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Henry Day Brigham Jr.

All of us at the Gladys Allen Brigham Community Center have lost a true friend with the passing of Henry Day Brigham, Jr.  His efforts on our behalf benefited us in a myriad of ways for the children and youth in Pittsfield. 

When we think about H. Day and what he did for us, with us and for the children who come here every day, we recall a quote by Audrey Hepburn…. Remember, if you ever need a helping hand, you'll find one at the end of your arm ... As you grow older you will discover that you have two hands. One for helping yourself, the other for helping others.”   

He and his mother before him were truly about helping others, it was a way of life. At the dedication of the new name of our agency back in June 2005, Day remarked, “Though I haven’t lived in Pittsfield for 60 years I feel, as does Peter, like a real 'Pittsfielder'. I love this county, this city, this building and its mission.”  We will be forever grateful to him for working with us to refine this organization into a lasting legacy for this community.

Below is a reprint of his obiturary from the Berkshire Eagle

Henry Day Brigham, Jr., 81, of Chestnut Hill, a former Pittsfield resident and son of a prominent local family, died August 12 following a brief illness. He was known locally most recently as a major supporter of the Gladys Allen Brigham Community Center, which had already been renamed in honor of his mother, a legendary Berkshire County civic and social service leader.

 "Day" Brigham was born in Pittsfield on December 12, 1926 to Gladys Allen and Henry Day Brigham. His father was employed by the Eaton and Crane paper companies for 40 years, serving as both sales and general manager of the Crane Paper Company for a time prior to his death in 1944. His mother was active in both volunteer and professional health and social services and civic activities spanning 60 years from the mid-1920's through the 1980's. Mr. Brigham attended Pittsfield schools through 10th grade, finishing high school at the the Taft School in Watertown, Conn., where he was co-head monitor of his senior class, and graduating with honors in 1944. Accepted into the Navy V-12 program, an accelerated World War II officer training course, he was assigned first to Williams and then Holy Cross College before finishing college at Yale, where he graduated Phi Beta Kappa in 1947. He also graduated from Yale Law School in 1950.

Mr. Brigham began as a corporate lawyer with the New York firm of Milbank, Tweed, Hope & Hadley, later joining Simpson, Thacher & Bartlett, before moving to Boston in 1966 as Vice President and General Counsel of Eaton & Howard, an early mutual fund company. In 1952 his civilian career was interrupted by two years of service in the Navy, during which he served as chief legal officer on the U.S.S. Pittsburgh and later the U.S.S. Wisconsin. When Eaton & Howard merged with Vance Sanders, Inc., in 1979 to form Eaton Vance, Mr. Brigham became Chairman of the new firm's Executive Committee, serving in that position until his retirement in 1996.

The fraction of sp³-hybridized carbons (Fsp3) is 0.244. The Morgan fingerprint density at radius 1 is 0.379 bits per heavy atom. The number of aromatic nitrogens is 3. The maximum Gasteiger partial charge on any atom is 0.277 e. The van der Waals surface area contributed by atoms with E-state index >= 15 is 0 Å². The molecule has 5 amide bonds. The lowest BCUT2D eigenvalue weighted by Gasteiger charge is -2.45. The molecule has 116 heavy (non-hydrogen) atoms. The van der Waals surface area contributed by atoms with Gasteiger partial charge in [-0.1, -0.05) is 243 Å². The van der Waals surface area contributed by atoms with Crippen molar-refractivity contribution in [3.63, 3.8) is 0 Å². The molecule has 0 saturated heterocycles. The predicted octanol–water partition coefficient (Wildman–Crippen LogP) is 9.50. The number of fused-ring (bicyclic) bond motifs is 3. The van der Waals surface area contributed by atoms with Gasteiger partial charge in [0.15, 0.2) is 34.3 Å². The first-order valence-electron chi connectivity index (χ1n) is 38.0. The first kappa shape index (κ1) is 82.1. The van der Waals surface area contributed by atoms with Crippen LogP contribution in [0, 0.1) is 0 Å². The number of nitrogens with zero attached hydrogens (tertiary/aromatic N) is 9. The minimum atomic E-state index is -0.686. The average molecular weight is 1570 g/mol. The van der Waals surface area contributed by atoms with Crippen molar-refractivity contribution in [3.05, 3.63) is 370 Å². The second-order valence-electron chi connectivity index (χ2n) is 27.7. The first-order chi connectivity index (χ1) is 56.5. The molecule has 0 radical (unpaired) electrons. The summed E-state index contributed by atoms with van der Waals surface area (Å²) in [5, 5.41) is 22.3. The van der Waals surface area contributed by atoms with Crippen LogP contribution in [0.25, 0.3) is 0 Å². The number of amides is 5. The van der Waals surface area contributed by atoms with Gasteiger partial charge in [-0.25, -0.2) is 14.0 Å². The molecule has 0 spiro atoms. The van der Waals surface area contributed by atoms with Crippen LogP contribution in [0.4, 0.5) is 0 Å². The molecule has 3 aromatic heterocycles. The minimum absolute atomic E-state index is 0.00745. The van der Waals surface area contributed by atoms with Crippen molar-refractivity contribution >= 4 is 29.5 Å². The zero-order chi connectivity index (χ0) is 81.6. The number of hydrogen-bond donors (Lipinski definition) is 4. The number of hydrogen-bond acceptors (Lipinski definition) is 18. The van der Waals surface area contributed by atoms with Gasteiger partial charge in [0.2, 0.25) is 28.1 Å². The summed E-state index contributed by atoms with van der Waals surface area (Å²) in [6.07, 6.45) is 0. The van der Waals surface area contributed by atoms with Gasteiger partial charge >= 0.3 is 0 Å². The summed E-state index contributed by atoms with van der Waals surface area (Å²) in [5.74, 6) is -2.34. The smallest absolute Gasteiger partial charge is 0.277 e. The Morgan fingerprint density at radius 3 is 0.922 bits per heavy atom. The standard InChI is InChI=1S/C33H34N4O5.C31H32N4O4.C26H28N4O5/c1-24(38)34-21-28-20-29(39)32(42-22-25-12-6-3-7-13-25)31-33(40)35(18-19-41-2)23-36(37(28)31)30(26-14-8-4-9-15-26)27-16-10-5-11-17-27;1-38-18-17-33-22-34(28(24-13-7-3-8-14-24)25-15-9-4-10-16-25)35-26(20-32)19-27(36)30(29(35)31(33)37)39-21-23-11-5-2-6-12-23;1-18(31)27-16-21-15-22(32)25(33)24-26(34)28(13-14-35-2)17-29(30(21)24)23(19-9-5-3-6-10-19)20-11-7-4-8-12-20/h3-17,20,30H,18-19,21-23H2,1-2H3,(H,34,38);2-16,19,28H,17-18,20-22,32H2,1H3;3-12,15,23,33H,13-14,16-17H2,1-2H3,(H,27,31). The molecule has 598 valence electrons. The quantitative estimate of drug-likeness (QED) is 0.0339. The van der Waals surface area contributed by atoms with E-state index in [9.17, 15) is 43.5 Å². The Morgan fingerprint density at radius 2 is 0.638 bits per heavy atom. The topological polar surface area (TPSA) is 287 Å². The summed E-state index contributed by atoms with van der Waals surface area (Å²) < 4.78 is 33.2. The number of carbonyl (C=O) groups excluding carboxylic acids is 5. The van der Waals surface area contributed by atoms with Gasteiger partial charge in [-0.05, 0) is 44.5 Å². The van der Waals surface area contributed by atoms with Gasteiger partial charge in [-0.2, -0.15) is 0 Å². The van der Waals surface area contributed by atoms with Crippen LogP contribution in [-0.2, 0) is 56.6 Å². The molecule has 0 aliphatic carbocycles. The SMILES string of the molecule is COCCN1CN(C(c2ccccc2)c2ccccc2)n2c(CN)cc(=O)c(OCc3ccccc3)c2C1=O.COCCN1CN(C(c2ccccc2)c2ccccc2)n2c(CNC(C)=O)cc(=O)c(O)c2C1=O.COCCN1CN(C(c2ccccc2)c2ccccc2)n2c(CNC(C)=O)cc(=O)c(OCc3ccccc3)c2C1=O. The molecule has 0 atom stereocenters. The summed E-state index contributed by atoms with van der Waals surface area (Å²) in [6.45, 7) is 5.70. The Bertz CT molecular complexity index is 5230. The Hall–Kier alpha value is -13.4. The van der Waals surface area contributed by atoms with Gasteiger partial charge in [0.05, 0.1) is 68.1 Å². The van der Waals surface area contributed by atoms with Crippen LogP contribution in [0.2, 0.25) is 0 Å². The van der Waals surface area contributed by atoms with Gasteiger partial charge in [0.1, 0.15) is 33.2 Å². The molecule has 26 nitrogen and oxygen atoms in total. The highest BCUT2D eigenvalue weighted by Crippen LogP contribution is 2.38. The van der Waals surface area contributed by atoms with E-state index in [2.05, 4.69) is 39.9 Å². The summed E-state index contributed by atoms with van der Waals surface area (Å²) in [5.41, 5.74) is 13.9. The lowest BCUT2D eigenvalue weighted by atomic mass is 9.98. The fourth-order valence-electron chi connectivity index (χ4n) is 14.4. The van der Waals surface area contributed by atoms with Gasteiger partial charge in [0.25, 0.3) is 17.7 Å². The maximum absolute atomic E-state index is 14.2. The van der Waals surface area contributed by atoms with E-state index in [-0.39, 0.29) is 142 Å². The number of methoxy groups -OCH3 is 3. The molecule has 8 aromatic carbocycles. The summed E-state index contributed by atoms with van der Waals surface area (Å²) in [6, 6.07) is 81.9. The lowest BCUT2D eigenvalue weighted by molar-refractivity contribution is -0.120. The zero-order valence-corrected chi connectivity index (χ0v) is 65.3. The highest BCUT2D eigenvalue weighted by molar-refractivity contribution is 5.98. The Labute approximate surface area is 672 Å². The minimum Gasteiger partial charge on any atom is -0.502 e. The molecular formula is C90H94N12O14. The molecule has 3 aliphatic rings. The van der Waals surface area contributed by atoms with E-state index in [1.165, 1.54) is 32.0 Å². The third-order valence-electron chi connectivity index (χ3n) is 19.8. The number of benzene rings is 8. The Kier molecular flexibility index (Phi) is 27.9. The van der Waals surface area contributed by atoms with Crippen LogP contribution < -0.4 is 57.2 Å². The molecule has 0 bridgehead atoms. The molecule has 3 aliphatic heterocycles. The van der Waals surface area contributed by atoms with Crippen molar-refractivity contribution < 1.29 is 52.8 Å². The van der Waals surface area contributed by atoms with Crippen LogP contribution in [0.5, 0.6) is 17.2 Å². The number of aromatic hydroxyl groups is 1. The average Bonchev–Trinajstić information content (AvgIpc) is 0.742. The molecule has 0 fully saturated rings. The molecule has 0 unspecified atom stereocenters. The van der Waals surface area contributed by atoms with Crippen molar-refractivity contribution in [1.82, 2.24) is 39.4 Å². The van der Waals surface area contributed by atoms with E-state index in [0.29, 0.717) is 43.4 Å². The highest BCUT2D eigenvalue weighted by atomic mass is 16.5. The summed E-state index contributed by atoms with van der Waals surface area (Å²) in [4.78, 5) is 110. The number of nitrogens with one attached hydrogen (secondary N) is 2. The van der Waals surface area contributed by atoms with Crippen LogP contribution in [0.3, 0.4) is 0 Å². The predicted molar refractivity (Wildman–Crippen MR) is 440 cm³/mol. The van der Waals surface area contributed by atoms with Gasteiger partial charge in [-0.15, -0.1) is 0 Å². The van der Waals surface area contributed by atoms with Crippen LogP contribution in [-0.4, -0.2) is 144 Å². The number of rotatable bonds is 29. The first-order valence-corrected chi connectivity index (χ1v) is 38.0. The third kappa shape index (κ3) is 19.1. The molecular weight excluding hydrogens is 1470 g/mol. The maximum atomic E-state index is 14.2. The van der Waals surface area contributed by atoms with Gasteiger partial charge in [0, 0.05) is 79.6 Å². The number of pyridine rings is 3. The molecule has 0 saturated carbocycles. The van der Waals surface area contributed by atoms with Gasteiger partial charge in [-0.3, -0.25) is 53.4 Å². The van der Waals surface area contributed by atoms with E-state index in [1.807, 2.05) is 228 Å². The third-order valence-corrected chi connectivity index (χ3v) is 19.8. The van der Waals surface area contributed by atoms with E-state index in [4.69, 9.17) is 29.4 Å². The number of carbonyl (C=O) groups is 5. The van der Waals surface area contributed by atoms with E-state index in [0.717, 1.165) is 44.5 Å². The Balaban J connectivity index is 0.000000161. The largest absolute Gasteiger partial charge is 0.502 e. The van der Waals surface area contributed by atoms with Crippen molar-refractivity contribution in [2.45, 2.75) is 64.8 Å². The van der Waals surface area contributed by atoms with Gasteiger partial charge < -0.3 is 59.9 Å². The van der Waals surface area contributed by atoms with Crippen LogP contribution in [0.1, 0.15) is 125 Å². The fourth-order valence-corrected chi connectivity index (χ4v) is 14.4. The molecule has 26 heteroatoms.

Mr. Brigham devoted leadership energy and financial support to numerous civic, religious, and environmental organizations in the Boston area and beyond. These included the Episcopal Church, where he served as Senior Warden of his local church and President of the Trustees of Donations of the Episcopal Diocese of Massachusetts.

He particularly admired the natural beauty and community of Islesboro Island in Penobscot Bay, Maine, where his family had summered for several generations. He was instrumental in preserving significant wetlands and other open spaces on the island, in addition to participating in other charitable causes for the year-round community. Mr. Brigham enjoyed ice hockey well into his 70's, continuing in Brookline his devotion to the "pond hockey" tradition he had learned as a youngster at the Country Club of Pittsfield. He competed on a weekly basis, often with players a generation younger, on a variety of formal and informal teams in the Boston area. His greatest achievement was scoring the winning goal at age 76 for the 'Rusty Blades', a Massachusetts over-70 team, in the championship game of the annual Charles Schultz "Peanuts" age-graded tournament in Santa Rosa, California.

He leaves his wife of 47 years, Catherine van't Hul Brigham, a native of Groningen, the Netherlands; three sons, Henry D. III of Baltimore, Md., Johan V. of Boston and Alexander F.I. of Phoenix, Ariz.; a brother, Peter A., of Bala Cynwyd, Pa.; and seven grandchildren. FUNERAL NOTICE: A burial service was held at Islesboro on August 19, and a memorial service for Mr. Brigham will be held at The Church of the Redeemer, 379 Hammond Street, in Chestnut Hill on September 19 at 2:00 p.m. In lieu of flowers, donations may be made to the Islesboro Islands Trust, PO 182, 376 West Bay Road, Islesboro, ME 04848, or the Gladys Allen Brigham Community Center, 165 East Street, Pittsfield, MA, 01201.

Obituary published in the Berkshire Eagle

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